Defining Playoff Moments Of The Four Dynasties

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PATSummerallofthe80s

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Returning Steelers troll here with actually something non-partisan to contribute.

The way I see it, Since the history of the Super Bowl, there have been several dynasties:

Arguably, the would be

1970s Pittsburgh
1980s San Francisco
1990s Dallas
2000s New England

I cannot think of a play for Dallas right now but if somebody has one, please submit it. But it seems like there was one fortunate play in the playoffs that propelled the above dynasty teams. Because until the play happened, it appeared they were heading for a loss in that game.

In the case of Pittsburgh, it was the Franco Harris immaculate recption. For San Francisco, it would have been the TD pass from Montana to Clark. For New Enlgand, the "tuck" ruling.

My questions are, do any of you agree with this assessment based on the criteria of defining playoff play prior to a first Super Bowl that was the start of becoming a dynasty. And secondly, what would be the playoff play for the Cowboys of the 90s, if any?

Good luck today against JAX!
 

Box_O_Rocks

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rookBoston said:
The Tuck rule?!? Not a chance in he!!.

It was the Vinatieri FG in the snow.
Good choice, the other plays cited by summer were offensive plays made to propel the team onward - and there's nothing like a blind kick in those conditions to create momentum. The "Tuck Rule" was a referee's judgement. Interesting concept summer, good job.

:trolls: Well, maybe a brat since their on today's menu, but just one.
 

PATSummerallofthe80s

Practice Squad Player
rookBoston said:
The Tuck rule?!? Not a chance in he!!.

It was the Vinatieri FG in the snow.

No question, that very few kickers would have made the field goal like Viniteri (clutch to say the least). You guys would know better than me, but while the tuck play was under review, you had to be nervous thinking that if the call doesn't go New England's way, no playoff run that year. At least the field goal was makeable. Difficult yes. For the record, I was not using tuck play over a clutch field goal to steal thunder. Just thinking about the moment and how the tuck ruling gave NE fans a feeling of new life.
 

Box_O_Rocks

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PATSummerallofthe80s said:
No question, that very few kickers would have made the field goal like Viniteri (clutch to say the least). You guys would know better than me, but while the tuck play was under review, you had to be nervous thinking that if the call doesn't go New England's way, no playoff run that year. At least the field goal was makeable. Difficult yes. For the record, I was not using tuck play over a clutch field goal to steal thunder. Just thinking about the moment and how the tuck ruling gave NE fans a feeling of new life.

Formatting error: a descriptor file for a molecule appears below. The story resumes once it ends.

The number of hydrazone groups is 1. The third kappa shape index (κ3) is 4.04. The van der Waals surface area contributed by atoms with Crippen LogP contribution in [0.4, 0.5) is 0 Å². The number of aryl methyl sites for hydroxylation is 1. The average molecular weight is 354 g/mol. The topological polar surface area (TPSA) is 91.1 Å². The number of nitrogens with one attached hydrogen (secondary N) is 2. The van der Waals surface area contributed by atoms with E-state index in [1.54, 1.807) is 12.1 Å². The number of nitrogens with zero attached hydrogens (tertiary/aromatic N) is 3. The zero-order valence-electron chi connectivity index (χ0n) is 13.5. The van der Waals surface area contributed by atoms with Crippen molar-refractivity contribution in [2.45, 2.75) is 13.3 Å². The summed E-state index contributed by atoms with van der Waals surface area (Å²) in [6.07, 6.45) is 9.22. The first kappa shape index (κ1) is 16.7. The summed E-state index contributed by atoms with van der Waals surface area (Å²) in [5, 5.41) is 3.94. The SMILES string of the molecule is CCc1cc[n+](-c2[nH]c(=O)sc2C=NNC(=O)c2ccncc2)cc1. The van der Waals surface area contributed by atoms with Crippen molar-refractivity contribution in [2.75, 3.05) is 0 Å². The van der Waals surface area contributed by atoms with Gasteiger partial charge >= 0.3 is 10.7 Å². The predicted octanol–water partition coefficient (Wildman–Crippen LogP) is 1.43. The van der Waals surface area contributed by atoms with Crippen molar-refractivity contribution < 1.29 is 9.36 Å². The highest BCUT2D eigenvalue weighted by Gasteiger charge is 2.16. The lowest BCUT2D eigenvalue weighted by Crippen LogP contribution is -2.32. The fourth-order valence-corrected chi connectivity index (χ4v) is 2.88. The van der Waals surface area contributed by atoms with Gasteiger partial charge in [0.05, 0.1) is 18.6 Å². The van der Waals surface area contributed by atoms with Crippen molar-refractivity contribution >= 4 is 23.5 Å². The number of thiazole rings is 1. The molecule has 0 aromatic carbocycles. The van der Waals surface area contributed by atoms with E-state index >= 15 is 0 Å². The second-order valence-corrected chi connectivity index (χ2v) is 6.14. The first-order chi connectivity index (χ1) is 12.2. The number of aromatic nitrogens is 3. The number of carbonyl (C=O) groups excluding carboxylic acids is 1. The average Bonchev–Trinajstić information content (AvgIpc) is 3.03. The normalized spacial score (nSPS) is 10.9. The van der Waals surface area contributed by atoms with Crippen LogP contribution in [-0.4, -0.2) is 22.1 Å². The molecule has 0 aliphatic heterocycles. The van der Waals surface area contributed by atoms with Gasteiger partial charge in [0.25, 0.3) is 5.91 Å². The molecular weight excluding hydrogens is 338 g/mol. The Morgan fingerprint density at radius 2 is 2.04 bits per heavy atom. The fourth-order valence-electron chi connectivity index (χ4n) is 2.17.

You presume there was a feeling of new life, as opposed to a feeling of satisfaction that this time the officials got it right. The FG was the point of the game where the Raiders' lead was neutralized by the Patriots' efforts over the Raider defense. Which is the parallel to the examples you cited for the Steelers and Forty Niners. I'm also sure people did not have a high degree of confidence in a 45 yd FG under those conditions, which makes it the defining moment of a team overcoming the opposition and nature.
 

Michael

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rookBoston said:
The Tuck rule?!? Not a chance in he!!.

It was the Vinatieri FG in the snow.

As I read the original post I thought the exact same thing. An official ruling is not even a play. And at least it was the correct call. Unlike Kordell Stewart in the 1995 AFC Championship Game vs. Indianapolis Colts. Replay showed that Stewart had stepped out of bounds in the back of the endzone, and then had come back in to make the catch. But, there was no flag and the TD stood.

 
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The Gr8est

Veteran Starter w/Big Long Term Deal
Nice effort PatSummerallofthe80s, and I have another point in common we can all enjoy.

I think the Coors commercial that runs footage of the dynasties up through the present (you left out Green Bay), is way cool. It feels so good to see my Pats be in the commercial because they belong...they have earned their way into NFL immortality...as did your 70s Steelers.

It is so good to be part of an elite fraternity.
 

rookBoston

In the Starting Line-Up
Michael said:
As I read the original post I thought the exact same thing. An official ruling is not even a play. And at least it was the correct call. Unlike Kordell Stewart in the 1995 AFC Championship Game vs. Indianapolis Colts. Replay showed that Stewart had stepped out of bounds in the back of the endzone, and then had come back in to make the catch. But, there was no flag and the TD stood.

I hear that.

That play was emblematic of everything the Pats were in 2001. They were not nearly as talented that year as they have been in recent years. But the distinguishing characteristic is that they always made the play when it counted-- often at the last possible moment. And, to me, that is entirely represented in the image of Vinatieri kicking a frozen solid football for a must-have FG into the dark, snowy sky.

Not only was it a turning point for the game, but it's one of those plays that any football fan remembers with just the words "The kick in the snow".
 
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